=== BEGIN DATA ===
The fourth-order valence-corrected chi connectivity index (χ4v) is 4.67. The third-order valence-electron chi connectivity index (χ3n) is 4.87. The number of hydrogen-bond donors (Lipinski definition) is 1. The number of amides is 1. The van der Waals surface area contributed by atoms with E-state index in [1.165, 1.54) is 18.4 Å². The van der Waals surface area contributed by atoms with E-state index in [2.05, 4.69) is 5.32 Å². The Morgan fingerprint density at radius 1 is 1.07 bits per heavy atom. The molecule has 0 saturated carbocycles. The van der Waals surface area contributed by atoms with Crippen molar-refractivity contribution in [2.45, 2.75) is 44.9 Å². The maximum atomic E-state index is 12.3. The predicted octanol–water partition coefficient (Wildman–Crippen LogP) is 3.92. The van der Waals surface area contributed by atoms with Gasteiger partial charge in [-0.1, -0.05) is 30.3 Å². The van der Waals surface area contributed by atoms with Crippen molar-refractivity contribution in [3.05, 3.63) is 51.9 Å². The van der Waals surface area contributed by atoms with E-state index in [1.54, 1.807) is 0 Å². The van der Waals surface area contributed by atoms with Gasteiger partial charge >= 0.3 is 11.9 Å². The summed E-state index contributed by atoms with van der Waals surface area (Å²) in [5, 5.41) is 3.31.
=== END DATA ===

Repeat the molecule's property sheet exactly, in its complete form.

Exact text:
The fourth-order valence-corrected chi connectivity index (χ4v) is 4.67. The third-order valence-electron chi connectivity index (χ3n) is 4.87. The number of hydrogen-bond donors (Lipinski definition) is 1. The number of amides is 1. The van der Waals surface area contributed by atoms with E-state index in [1.165, 1.54) is 18.4 Å². The van der Waals surface area contributed by atoms with E-state index in [2.05, 4.69) is 5.32 Å². The Morgan fingerprint density at radius 1 is 1.07 bits per heavy atom. The molecule has 0 saturated carbocycles. The van der Waals surface area contributed by atoms with Crippen molar-refractivity contribution in [2.45, 2.75) is 44.9 Å². The maximum atomic E-state index is 12.3. The predicted octanol–water partition coefficient (Wildman–Crippen LogP) is 3.92. The van der Waals surface area contributed by atoms with Gasteiger partial charge in [-0.1, -0.05) is 30.3 Å². The van der Waals surface area contributed by atoms with Crippen molar-refractivity contribution in [3.05, 3.63) is 51.9 Å². The van der Waals surface area contributed by atoms with E-state index in [1.54, 1.807) is 0 Å². The van der Waals surface area contributed by atoms with Gasteiger partial charge >= 0.3 is 11.9 Å². The summed E-state index contributed by atoms with van der Waals surface area (Å²) in [5, 5.41) is 3.31.